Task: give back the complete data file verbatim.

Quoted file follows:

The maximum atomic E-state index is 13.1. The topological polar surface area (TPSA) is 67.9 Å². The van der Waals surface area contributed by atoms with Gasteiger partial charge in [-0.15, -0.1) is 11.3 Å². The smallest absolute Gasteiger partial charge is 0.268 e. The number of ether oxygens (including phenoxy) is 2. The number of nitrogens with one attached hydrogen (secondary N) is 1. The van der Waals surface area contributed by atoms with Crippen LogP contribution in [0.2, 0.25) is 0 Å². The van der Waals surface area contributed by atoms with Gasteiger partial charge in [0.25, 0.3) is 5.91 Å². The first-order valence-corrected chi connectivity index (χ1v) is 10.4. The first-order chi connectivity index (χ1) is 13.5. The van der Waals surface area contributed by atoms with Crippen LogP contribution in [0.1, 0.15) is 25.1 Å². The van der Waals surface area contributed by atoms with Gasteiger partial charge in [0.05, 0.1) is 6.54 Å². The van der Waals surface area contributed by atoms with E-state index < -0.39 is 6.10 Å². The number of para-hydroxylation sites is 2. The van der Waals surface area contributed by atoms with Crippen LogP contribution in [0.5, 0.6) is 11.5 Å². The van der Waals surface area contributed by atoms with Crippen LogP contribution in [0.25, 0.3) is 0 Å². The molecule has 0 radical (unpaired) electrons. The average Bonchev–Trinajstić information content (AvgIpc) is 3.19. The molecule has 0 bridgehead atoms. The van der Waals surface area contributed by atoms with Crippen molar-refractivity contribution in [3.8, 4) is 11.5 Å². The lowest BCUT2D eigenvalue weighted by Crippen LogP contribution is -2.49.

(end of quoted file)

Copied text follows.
The maximum atomic E-state index is 13.1. The topological polar surface area (TPSA) is 67.9 Å². The van der Waals surface area contributed by atoms with Gasteiger partial charge in [-0.15, -0.1) is 11.3 Å². The smallest absolute Gasteiger partial charge is 0.268 e. The number of ether oxygens (including phenoxy) is 2. The number of nitrogens with one attached hydrogen (secondary N) is 1. The van der Waals surface area contributed by atoms with Crippen LogP contribution in [0.2, 0.25) is 0 Å². The van der Waals surface area contributed by atoms with Gasteiger partial charge in [0.25, 0.3) is 5.91 Å². The first-order valence-corrected chi connectivity index (χ1v) is 10.4. The first-order chi connectivity index (χ1) is 13.5. The van der Waals surface area contributed by atoms with Crippen LogP contribution in [0.1, 0.15) is 25.1 Å². The van der Waals surface area contributed by atoms with Gasteiger partial charge in [0.05, 0.1) is 6.54 Å². The van der Waals surface area contributed by atoms with E-state index < -0.39 is 6.10 Å². The number of para-hydroxylation sites is 2. The van der Waals surface area contributed by atoms with Crippen LogP contribution in [0.5, 0.6) is 11.5 Å². The van der Waals surface area contributed by atoms with Crippen LogP contribution in [0.25, 0.3) is 0 Å². The molecule has 0 radical (unpaired) electrons. The average Bonchev–Trinajstić information content (AvgIpc) is 3.19. The molecule has 0 bridgehead atoms. The van der Waals surface area contributed by atoms with Crippen molar-refractivity contribution in [3.8, 4) is 11.5 Å². The lowest BCUT2D eigenvalue weighted by Crippen LogP contribution is -2.49.